What is Avastin?
Avastin is a monoclonal antibody. It blocks development of new blood vessels that would send blood supply to feed a tumor.
Why am I getting Avastin?
You are getting Avastin both to treat your tumor and also the symptoms it produces like swelling in your brain. This swelling can cause headaches, changes in wakefulness and weakness. Avastin is particularly good at reducing the swelling, because it helps get rid of excess fluid that is produced by the tumor.
How is Avastin given?
In general, our practice is to first administer Avastin 5 to 7.5 mg/kg by vein every two weeks for three cycles and then move to every three weeks. The dose is based on the weight you were when you started the Avastin. If you lose a significant amount of weight, the dose may change based on your weight.
What to expect
In general, for the first three doses, you will receive the Avastin at Stanford in the Cancer Center in the Infusion Treatment Area (ITA) so we can monitor you for side effects. After the first three doses, Avastin can usually be given at a satellite Stanford location.
Before each dose, you should arrive early for blood work and urine tests. The first infusion will last 90 minutes, but plan to be there about 2 to 3 hours. This is so we can monitor you for side effects.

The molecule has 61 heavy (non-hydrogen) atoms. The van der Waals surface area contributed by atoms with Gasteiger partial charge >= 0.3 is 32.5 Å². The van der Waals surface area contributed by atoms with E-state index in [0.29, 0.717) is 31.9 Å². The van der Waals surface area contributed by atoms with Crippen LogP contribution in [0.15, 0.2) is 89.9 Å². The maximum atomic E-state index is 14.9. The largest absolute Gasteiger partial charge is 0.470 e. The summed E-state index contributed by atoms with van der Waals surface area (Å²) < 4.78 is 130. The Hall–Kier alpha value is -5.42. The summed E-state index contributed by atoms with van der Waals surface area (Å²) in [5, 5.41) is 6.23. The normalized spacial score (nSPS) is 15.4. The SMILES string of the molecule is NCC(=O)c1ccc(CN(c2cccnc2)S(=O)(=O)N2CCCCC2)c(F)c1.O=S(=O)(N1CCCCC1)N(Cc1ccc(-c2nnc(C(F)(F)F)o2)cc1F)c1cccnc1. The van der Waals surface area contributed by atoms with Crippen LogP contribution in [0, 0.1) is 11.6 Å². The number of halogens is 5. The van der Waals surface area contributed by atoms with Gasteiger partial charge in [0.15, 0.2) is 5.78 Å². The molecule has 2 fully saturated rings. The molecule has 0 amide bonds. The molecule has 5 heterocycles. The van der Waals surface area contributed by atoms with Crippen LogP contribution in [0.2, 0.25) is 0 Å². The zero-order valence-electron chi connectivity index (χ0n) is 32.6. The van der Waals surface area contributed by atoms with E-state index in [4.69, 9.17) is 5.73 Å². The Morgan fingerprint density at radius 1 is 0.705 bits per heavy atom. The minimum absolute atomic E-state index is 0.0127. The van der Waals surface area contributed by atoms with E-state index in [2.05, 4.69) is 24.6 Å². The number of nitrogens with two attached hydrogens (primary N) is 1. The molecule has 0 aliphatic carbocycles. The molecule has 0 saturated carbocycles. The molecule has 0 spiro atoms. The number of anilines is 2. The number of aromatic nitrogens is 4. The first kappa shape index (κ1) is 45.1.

The second infusion will then be given over 60 minutes (but plan to be there about 2 hours), while the third and subsequent infusions will be administered over 15 to 30 minutes. Generally, there are no side effects so no medications for the prevention of nausea or other symptoms is needed.
How long might I take Avastin?
Unlike conventional chemotherapy, there are no long-term side effects with Avastin, so it can be continued for as long as necessary. We will see you in clinic to monitor how you’re doing and we will have you get an MRI of the brain after each three-dose cycle. Many patients discontinue Avastin when their symptoms are relieved.
Side effects and risks
The most serious problem associated with Avastin is difficulty with wound healing and bleeding. You should not have an elective surgery while receiving Avastin. If needed, we will schedule surgery around Avastin infusions.
Also, if you have had diverticulitis in the past, it is important that we know because you could have a wound in your gastrointestinal system that may become problematic.
Other less common side effects are:
- back pain
- taste change
- dry skin
- inflammation of skin and nose
- watery eyes
Blood pressure can be raised by Avastin and sometimes needs to be treated with medicine.
Published April 2018
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